The key issue, as always, is how the Pentecostal church understands and interprets the Bible (hermeneutics). On this matter, the Pentecostal church sits within a wider strand of Christianity that reads the Bible in a “plain sense” or rather literalistic way. That is, it doesn’t have a robust scholarly tradition when it comes to the interpretation of this complex, ancient text, which can lead to pretty simplistic interpretation and a misunderstanding about the nature of biblical knowledge and truth.
Take, for example, the very first chapter of the Bible, which is often a basis for Christian conceptions of gender. Genesis 1 famously describes six “days” of creation and one day of divine rest.
Scholars agree that it is a form of Hebrew poetry that ultimately makes Sabbath/Shabbat the pinnacle of creation. The days are not literal 24 hour periods, but rather reflect the weekly pattern to life that undergirds Jewish life and laws about Shabbat. It was never intended to be a description of the science nor mechanics of creation. Instead, Genesis 1 offers a deep theological statement about the goodness of creation and God’s gift to that creation in mandating and blessing rest (for humans, animals, and land).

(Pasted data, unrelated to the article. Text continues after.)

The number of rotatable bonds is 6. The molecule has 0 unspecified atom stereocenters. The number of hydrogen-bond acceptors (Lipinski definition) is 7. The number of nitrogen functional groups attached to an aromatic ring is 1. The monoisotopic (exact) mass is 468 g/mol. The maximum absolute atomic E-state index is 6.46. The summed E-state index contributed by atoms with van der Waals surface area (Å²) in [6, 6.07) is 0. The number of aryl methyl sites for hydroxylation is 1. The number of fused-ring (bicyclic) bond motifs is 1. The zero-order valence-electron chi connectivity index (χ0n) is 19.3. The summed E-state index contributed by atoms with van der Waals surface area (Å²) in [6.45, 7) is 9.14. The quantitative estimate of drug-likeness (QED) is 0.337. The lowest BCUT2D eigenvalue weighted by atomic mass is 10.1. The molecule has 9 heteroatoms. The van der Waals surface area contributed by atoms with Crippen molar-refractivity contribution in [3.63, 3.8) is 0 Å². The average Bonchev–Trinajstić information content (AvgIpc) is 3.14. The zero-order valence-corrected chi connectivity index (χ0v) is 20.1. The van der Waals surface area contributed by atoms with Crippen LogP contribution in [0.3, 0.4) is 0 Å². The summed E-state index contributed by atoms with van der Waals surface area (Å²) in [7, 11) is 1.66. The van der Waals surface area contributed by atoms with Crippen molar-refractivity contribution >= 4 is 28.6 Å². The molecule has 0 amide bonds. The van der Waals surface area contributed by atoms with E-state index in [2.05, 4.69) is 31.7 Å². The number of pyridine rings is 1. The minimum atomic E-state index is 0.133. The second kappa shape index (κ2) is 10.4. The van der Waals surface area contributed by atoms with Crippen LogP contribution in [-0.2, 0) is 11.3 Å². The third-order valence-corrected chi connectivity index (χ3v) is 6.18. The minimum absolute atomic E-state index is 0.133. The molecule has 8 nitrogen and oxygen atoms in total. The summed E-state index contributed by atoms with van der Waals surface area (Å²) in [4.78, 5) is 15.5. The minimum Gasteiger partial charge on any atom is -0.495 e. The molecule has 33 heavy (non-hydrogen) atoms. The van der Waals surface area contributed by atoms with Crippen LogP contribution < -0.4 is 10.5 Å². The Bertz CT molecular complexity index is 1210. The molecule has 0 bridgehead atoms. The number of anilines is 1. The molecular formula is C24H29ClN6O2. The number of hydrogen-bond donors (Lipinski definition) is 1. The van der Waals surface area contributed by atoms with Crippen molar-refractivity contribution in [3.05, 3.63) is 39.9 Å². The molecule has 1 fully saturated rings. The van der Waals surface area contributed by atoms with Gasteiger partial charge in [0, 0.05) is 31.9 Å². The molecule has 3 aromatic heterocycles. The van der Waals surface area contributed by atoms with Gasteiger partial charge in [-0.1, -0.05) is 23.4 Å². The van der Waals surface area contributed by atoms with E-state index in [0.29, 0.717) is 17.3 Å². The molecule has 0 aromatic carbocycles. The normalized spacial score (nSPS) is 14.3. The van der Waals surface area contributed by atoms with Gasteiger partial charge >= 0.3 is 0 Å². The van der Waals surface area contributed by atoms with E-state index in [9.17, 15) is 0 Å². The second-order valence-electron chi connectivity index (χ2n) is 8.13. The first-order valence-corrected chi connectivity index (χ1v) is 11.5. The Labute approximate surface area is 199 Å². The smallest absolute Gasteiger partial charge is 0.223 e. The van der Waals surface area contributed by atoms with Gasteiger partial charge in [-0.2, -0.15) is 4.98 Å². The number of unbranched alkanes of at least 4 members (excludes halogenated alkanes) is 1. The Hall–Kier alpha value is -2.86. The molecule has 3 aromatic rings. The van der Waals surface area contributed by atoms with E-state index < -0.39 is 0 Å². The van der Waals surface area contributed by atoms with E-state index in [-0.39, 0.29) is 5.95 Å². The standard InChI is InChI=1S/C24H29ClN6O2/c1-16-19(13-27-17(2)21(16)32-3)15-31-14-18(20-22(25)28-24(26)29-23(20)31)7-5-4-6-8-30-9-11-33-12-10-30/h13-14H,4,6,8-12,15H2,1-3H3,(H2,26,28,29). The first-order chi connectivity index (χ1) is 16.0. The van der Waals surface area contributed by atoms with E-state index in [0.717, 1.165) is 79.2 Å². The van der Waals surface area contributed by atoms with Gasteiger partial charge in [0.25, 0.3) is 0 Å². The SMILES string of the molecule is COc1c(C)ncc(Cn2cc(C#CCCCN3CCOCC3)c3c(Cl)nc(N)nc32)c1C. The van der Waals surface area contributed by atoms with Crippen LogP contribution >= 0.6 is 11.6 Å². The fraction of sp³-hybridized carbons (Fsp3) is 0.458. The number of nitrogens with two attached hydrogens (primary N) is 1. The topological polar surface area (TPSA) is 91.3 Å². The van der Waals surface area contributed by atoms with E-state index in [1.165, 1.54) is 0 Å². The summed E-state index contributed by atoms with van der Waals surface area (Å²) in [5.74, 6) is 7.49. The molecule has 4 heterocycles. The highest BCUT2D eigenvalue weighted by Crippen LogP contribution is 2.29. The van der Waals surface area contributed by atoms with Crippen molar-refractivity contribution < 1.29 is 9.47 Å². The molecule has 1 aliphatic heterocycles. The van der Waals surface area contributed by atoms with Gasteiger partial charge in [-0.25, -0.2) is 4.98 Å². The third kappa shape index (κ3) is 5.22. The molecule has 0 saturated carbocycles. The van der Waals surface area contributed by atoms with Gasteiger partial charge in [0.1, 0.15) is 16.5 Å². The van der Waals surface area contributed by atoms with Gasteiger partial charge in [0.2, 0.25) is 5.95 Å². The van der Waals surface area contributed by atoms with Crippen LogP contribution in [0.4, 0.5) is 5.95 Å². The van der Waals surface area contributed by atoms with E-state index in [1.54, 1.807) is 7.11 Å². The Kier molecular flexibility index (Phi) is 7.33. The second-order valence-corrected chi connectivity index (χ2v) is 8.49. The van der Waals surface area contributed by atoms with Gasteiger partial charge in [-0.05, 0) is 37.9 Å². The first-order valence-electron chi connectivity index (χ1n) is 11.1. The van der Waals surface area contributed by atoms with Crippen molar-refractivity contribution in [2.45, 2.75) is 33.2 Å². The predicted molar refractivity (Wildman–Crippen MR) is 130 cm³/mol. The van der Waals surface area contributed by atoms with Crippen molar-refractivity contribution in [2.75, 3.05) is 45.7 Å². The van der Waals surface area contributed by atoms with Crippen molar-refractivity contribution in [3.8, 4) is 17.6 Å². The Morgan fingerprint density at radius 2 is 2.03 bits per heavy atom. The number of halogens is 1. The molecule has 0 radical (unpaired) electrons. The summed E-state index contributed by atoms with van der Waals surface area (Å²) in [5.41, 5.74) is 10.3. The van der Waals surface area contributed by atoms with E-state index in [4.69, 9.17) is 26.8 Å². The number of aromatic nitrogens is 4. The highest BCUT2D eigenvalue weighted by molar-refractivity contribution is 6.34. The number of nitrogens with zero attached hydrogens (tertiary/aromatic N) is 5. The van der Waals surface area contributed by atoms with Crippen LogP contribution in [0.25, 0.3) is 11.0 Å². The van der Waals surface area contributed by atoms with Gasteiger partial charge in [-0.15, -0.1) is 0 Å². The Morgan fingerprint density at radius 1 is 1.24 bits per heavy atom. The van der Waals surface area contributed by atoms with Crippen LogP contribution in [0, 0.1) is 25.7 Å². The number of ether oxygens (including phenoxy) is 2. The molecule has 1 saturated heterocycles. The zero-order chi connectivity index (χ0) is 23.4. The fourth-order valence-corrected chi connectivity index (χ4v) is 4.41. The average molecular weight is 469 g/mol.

Yet, many Christians have and do interpret Genesis 1 in a more literalistic way: as actual action over six days that decrees the way God intended things to be or, worse still, as a scientific description of creation. So when they read “so God created humankind in his image, in the image of God he created them; male and female he created them” they interpret it to mean God intended only two genders. It seems pretty straightforward, right?